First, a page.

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Suppose that I have something like this:

FooDocument fooDoc = FooDocument.Factory.newInstance();
fooDoc.addNewBar();

If I produced a string to represent fooDoc, it would look something like this:

<?xml version="1.0" encoding="utf-8"?>
<Foo>
    <Bar/>
</Foo>

Now, suppose that I had a file that contained only this:

<Bar/>

And instead of adding Bar as a child of Foo programmatically, I wanted to read the file and add the contents of the file to the fooDoc, something like this:

FooDocument fooDoc = FooDocument.Factory.newInstance();
Bar bar = Bar.Factory.parse("file-containing-bar");
fooDoc.add(bar);

Is this possible to do with XML Beans? Obviously, the file containing only the Bar node is not an XML file.

share|improve this question
    
Hm, why is the file containing only the Bar not node an XML file? The XML preamble is not mandatory. As long as the markup in the file contains a single root node and is also otherwise well-formed XML… why shouldn't it be possible to load it separately? –  rec Jan 18 at 16:27
    
The Bar node is not a root node in the Foo schema, Foo is the root node. –  Greg Mattes Jan 21 at 16:55
    
The file containing the Bar node is an XML file, it just does not adhere to the schema. Have you looked at XmlCursor to do this? xmlbeans.apache.org/docs/2.0.0/reference/org/apache/xmlbeans/… –  flup Jan 21 at 23:18
    
Why insist on XMLBeans? Why not just trivial string manipulation? Parse the result is you need a Document result. –  Bohemian Jan 24 at 12:41

2 Answers 2

Unfornutaly, it is not possible with "ordinary" file. First of all, the file witch contains <Bar/> must be an XML file so that the incoming XML element could bind to XMLBeans type, and your file is not. In this reference you can read about it more: XMLBeans

If there is a possibity to convert you "ordinary" Bar file into an XML-file and have Foo as a root element in foo.xml and Bar as a root in bar.xml, then there exists a possible workaround such as this:

1) create 2 XML files foo.xml - Foo element is root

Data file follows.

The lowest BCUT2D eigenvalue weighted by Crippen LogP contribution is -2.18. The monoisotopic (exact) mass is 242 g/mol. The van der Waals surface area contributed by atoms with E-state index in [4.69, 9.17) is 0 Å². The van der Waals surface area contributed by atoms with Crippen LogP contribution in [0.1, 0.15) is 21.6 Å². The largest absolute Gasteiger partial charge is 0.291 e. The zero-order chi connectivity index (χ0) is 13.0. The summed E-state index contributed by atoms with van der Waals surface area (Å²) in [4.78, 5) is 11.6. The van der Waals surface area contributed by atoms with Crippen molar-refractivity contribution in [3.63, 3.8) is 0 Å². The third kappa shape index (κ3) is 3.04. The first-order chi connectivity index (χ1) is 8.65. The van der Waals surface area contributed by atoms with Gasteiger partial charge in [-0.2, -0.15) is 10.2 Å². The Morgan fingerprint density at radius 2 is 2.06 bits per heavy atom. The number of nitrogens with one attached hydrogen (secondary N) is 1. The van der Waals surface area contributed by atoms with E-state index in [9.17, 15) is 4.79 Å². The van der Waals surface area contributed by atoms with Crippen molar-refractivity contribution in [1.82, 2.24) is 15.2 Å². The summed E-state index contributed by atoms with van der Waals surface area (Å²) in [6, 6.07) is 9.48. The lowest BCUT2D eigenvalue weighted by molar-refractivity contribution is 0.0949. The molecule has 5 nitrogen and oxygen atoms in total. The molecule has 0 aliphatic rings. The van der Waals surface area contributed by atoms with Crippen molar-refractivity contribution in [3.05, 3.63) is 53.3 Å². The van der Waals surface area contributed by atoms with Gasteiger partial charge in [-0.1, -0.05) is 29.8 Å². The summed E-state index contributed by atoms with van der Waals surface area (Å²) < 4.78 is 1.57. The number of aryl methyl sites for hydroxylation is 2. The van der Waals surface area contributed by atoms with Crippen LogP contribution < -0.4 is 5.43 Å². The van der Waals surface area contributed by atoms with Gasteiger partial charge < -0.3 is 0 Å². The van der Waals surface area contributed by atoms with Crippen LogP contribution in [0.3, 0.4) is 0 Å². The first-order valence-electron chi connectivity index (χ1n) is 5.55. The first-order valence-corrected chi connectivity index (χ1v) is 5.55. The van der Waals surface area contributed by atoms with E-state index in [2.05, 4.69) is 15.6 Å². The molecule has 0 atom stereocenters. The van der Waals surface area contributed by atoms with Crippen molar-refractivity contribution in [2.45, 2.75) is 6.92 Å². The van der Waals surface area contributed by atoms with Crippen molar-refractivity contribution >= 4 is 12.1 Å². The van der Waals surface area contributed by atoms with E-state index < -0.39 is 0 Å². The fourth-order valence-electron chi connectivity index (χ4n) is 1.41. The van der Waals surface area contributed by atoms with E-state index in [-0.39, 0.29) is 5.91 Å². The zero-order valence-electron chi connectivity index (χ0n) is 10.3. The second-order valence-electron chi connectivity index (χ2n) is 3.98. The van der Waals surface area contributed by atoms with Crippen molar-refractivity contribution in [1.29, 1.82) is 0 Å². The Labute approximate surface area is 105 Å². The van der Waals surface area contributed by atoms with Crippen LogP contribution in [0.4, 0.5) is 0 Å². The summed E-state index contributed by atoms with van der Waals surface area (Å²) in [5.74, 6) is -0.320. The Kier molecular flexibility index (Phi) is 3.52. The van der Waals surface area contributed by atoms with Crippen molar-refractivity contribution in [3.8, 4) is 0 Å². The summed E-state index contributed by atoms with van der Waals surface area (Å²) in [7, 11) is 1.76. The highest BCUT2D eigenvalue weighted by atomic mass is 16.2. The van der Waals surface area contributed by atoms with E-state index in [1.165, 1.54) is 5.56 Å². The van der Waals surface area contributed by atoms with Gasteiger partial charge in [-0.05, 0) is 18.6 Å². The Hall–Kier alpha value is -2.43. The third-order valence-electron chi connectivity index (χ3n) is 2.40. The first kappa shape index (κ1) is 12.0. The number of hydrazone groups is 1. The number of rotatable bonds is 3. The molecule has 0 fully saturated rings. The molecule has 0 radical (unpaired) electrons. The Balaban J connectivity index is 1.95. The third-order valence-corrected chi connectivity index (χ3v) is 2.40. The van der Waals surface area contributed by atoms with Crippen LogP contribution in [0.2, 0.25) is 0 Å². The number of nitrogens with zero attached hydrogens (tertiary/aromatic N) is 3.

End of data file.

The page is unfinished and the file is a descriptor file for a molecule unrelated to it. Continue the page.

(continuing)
<?xml version="1.0" encoding="utf-8"?>
<Foo>
    <Bar/>
</Foo>

and bar.xml - bar element is root

<?xml version="1.0" encoding="utf-8"?>
<Bar/>

2) Create 2 "Document" interface

FooDocument fooDocument = FooDocument.Factory.parse("foo.xml");
BarDocument barDocument = BarDocument.Factory.parse("bar.xml");

3) Create Bar instance

Bar barToCreate = fooDocument.getFoo().addNewBar();

4) do sth with the barToExploit (represent root element Bar from bar.xml)

Bar barToExploit = barDocument.getBar();

Then it is entirely up to you what you want to do with this barToExploit instance. Suppose, it has a child element which stores a string, that you can do for example this:

barToCreate.setValue(barToExploit.getValue());
share|improve this answer

you should be able to read the xml file into a array of strings, and then inject the contents where needed. you can use

    if(fileStringArray.contains("<foo> ++ seperator + </foo>"){//inject text}

to check for the content container in which you can place it, and then inject it there. then you can save the file as a xml file like so:

     while(fooDoc != null){
    fooDoc.write(YourString);
    fooDoc.write(Runtime().getRuntime().getProporty("line.seperator");
    }

or something like that.

hope this works! good luck.

share|improve this answer
    
Does this solution use XML Beans? The question is specifically about Apache XML Beans. –  Greg Mattes Jan 21 at 16:57
    
no, this is just a solution. It does not use Apache XML Beans, but will inject a string into a file. (I personally think it will work) –  user3200756 Jan 21 at 20:23

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